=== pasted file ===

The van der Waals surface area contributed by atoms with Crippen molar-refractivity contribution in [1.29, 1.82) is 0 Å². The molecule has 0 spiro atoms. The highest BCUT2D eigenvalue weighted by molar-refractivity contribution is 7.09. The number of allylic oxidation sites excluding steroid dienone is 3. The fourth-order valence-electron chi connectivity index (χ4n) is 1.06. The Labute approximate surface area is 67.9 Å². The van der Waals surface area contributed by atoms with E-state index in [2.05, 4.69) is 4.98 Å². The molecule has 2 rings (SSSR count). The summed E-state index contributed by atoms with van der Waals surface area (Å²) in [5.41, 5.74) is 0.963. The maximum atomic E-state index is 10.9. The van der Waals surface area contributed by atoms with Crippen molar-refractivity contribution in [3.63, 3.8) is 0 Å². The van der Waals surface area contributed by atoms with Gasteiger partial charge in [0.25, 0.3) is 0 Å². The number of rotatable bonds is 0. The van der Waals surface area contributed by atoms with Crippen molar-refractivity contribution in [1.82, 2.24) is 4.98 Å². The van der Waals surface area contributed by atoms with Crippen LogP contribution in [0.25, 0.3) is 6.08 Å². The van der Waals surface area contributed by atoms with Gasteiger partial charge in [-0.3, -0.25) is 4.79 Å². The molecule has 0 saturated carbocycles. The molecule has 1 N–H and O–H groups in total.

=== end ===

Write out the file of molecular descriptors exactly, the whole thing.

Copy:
The van der Waals surface area contributed by atoms with Crippen molar-refractivity contribution in [1.29, 1.82) is 0 Å². The molecule has 0 spiro atoms. The highest BCUT2D eigenvalue weighted by molar-refractivity contribution is 7.09. The number of allylic oxidation sites excluding steroid dienone is 3. The fourth-order valence-electron chi connectivity index (χ4n) is 1.06. The Labute approximate surface area is 67.9 Å². The van der Waals surface area contributed by atoms with E-state index in [2.05, 4.69) is 4.98 Å². The molecule has 2 rings (SSSR count). The summed E-state index contributed by atoms with van der Waals surface area (Å²) in [5.41, 5.74) is 0.963. The maximum atomic E-state index is 10.9. The van der Waals surface area contributed by atoms with Crippen molar-refractivity contribution in [3.63, 3.8) is 0 Å². The van der Waals surface area contributed by atoms with Gasteiger partial charge in [0.25, 0.3) is 0 Å². The number of rotatable bonds is 0. The van der Waals surface area contributed by atoms with Crippen molar-refractivity contribution in [1.82, 2.24) is 4.98 Å². The van der Waals surface area contributed by atoms with Crippen LogP contribution in [0.25, 0.3) is 6.08 Å². The van der Waals surface area contributed by atoms with Gasteiger partial charge in [-0.3, -0.25) is 4.79 Å². The molecule has 0 saturated carbocycles. The molecule has 1 N–H and O–H groups in total.